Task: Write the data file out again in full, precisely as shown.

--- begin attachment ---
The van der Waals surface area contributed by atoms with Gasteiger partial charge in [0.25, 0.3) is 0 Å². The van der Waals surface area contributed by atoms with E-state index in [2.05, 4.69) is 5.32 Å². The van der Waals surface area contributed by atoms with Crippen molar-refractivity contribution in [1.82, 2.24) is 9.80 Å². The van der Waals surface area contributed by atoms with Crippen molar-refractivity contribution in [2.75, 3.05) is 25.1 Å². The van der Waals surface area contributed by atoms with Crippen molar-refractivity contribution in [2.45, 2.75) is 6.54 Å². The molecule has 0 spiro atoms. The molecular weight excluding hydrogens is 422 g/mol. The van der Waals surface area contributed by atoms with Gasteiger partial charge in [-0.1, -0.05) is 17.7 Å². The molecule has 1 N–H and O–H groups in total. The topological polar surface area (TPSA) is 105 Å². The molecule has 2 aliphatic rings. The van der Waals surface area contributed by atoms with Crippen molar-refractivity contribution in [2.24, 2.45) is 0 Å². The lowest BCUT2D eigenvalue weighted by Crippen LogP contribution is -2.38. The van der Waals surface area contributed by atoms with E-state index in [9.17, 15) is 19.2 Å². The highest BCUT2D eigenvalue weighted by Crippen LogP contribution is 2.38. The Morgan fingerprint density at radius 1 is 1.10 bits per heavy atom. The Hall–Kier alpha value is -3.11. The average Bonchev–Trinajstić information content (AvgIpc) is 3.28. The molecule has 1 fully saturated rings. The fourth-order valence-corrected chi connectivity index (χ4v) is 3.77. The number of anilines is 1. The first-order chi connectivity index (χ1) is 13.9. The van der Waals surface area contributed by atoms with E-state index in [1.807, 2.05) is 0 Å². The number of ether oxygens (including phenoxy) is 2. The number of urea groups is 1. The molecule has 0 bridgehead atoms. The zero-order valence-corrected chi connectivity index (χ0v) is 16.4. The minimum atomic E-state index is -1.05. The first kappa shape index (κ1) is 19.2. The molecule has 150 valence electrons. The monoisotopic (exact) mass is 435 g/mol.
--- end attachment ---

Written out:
The van der Waals surface area contributed by atoms with Gasteiger partial charge in [0.25, 0.3) is 0 Å². The van der Waals surface area contributed by atoms with E-state index in [2.05, 4.69) is 5.32 Å². The van der Waals surface area contributed by atoms with Crippen molar-refractivity contribution in [1.82, 2.24) is 9.80 Å². The van der Waals surface area contributed by atoms with Crippen molar-refractivity contribution in [2.75, 3.05) is 25.1 Å². The van der Waals surface area contributed by atoms with Crippen molar-refractivity contribution in [2.45, 2.75) is 6.54 Å². The molecule has 0 spiro atoms. The molecular weight excluding hydrogens is 422 g/mol. The van der Waals surface area contributed by atoms with Gasteiger partial charge in [-0.1, -0.05) is 17.7 Å². The molecule has 1 N–H and O–H groups in total. The topological polar surface area (TPSA) is 105 Å². The molecule has 2 aliphatic rings. The van der Waals surface area contributed by atoms with Crippen molar-refractivity contribution in [2.24, 2.45) is 0 Å². The lowest BCUT2D eigenvalue weighted by Crippen LogP contribution is -2.38. The van der Waals surface area contributed by atoms with E-state index in [9.17, 15) is 19.2 Å². The highest BCUT2D eigenvalue weighted by Crippen LogP contribution is 2.38. The Morgan fingerprint density at radius 1 is 1.10 bits per heavy atom. The Hall–Kier alpha value is -3.11. The average Bonchev–Trinajstić information content (AvgIpc) is 3.28. The molecule has 1 fully saturated rings. The fourth-order valence-corrected chi connectivity index (χ4v) is 3.77. The number of anilines is 1. The first-order chi connectivity index (χ1) is 13.9. The van der Waals surface area contributed by atoms with E-state index in [1.807, 2.05) is 0 Å². The number of ether oxygens (including phenoxy) is 2. The number of urea groups is 1. The molecule has 0 bridgehead atoms. The zero-order valence-corrected chi connectivity index (χ0v) is 16.4. The minimum atomic E-state index is -1.05. The first kappa shape index (κ1) is 19.2. The molecule has 150 valence electrons. The monoisotopic (exact) mass is 435 g/mol.